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Cross Sensitization Between Drugs:
A Behavioral and Neural Basis for "Gateway"


Sensitization refers to the progressively enhanced behavioral and neural activation seen after repeated exposure to a single dose of a drug. The issue our participants will focus on is whether prior experience with one drug enhances the neural, behavioral, reinforcing or subjective characteristics of a second, different, drug (cross-sensitization). This question is important in that cross-sensitization may be linked to an individual's increased vulnerability to drugs over time. This symposium will examine the clinical features of cross-sensitization between classes of abused drugs (i.e., stimulants and opiates), and describe clinical and preclinical data on mechanisms at the cellular and molecular levels underlying this phenomenon.

1:00 - Harriet De Wit, Ph.D., "What is the evidence for sensitization in humans?"

Sensitization and cross-sensitization to neural, locomotor and other behavioral effects of stimulant drugs have been well documented in laboratory animals. However, evidence for sensitization to the effects of stimulants in humans is limited. Few controlled studies have examined the phenomenon in humans, in part because of practical and ethical concerns about administering drugs repeatedly to human volunteers. In addition, few studies have directly compared the effects of stimulants in experienced and inexperienced users. The limited evidence that is available suggests that some drug effects increase with repeated administration, while others decrease or remain unchanged. An important question is which, if any, of these effects is related to the etiology of drug abuse or dependence.

1:35 - Marilyn Carroll, Ph.D., "Factors that prime the initiation of drug self-administration"

This presentation will discuss cross-sensitization from exposure to other drugs, dietary conditions, stress and alternative nondrug activities (e.g., running wheel) to the reinforcing effects of self-administered drugs. Results to be examined are based on animal models such as orally self-administered drugs in rats and intravenously self-administered drugs in primates. Phases of drug addiction that are of interest are acquisition in drug-naive animals, maintenance, and reinstatement or relapse.

2:10 - Susan Schenk, Ph.D., "Sensitization as a mechanism underlying the progression of drug use via 'Gateway' drugs"

It has long been recognized that there is a progression of drug use from "soft" drugs, like nicotine and alcohol, to "hard" drugs like cocaine. This talk will review some of the human literature that supports this progression of drug use and has led to the concept of "gateway" drugs. Other data from the animal literature will be presented that support the idea that gateway drugs are those that produce sensitization in reward relevant neural pathways thereby increasing the response to subsequent drug exposures.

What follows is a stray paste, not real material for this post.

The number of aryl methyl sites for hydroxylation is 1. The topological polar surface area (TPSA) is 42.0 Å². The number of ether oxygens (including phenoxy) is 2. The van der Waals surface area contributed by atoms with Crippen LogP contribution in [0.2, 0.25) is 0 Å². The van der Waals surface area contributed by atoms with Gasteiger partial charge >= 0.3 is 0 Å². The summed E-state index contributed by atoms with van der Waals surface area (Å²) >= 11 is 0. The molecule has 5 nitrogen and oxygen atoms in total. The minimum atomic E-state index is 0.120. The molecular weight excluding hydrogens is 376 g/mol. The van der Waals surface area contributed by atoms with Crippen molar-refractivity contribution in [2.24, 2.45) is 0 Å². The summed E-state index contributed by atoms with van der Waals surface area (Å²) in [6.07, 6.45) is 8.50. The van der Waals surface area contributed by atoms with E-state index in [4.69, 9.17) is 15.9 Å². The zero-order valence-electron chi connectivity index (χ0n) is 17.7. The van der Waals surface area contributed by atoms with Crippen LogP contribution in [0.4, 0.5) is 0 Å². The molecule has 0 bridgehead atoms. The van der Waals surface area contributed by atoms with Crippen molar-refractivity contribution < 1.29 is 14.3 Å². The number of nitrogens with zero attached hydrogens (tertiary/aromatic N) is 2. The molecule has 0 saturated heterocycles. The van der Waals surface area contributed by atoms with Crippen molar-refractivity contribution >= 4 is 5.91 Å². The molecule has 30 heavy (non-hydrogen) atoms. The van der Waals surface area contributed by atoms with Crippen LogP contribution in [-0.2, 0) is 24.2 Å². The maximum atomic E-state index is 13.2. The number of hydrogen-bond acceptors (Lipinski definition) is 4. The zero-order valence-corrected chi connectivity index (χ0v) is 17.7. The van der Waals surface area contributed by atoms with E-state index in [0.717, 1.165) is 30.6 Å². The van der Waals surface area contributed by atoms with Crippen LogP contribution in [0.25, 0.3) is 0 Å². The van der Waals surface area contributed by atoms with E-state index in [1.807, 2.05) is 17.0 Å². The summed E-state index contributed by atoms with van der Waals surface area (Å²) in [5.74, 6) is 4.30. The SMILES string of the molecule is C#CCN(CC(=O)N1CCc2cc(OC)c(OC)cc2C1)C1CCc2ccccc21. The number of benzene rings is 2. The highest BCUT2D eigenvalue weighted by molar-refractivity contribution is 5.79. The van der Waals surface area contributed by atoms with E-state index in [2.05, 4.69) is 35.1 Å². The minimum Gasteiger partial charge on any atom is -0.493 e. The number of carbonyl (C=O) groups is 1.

2:45 - Break

3:00 - Paul Vezina, Ph.D., "Locomotion, nucleus accumbens dopamine and pursuit of drug in previously drug-exposed animals"

A number of experiments have now been conducted showing that rats previously exposed to amphetamine subsequently show enhanced locomotor and nucleus accumbens dopamine responding to this drug as well as to others like cocaine. These amphetamine pre-exposed animals will also work more to self-administer each of these drugs. Interestingly, rats previously exposed to THC also subsequently show sensitized locomotor responding to amphetamine. However, these animals do not show an enhanced nucleus accumbens dopamine response nor do they show an enhanced predisposition to pursue and self-administer this drug. These findings are consistent with the view that sensitization of midbrain dopamine neuron reactivity promotes the excessive pursuit of stimulant drugs.

3:35 - Peter Kalivas, Ph.D., "Neurobiological correlates of cross-sensitization"

Cross-sensitization has been described between many drugs of abuse using behavioral measures of locomotor activity and drug self-administration. The neurobiological underpinnings of behavioral cross-sensitization are not well characterized. This presentation will describe potential neural substrates permitting cross-sensitization to occur, and focus on common actions by cross-sensitizing treatments at synaptic activity regulated gene expression within cortico-striatal circuitry.

4:10 - Marina Wolf, Ph.D., "Sensitization and Addiction: Maladaptive Forms of Neuroplasticity?"

Behavioral sensitization provides an animal model for the induction of persistent changes in the neural circuitry of motivation and reward as a result of chronic exposure to drugs of abuse. Different classes of addictive drugs exert different effects on this circuitry via different mechanisms. However, commonality may lie in the cellular "building blocks" used to accomplish these diverse adaptations. I will discuss evidence that drug-induced plasticity involves glutamate-dependent changes in synaptic strength similar to those involved in long-term potentiation and long-term depression.


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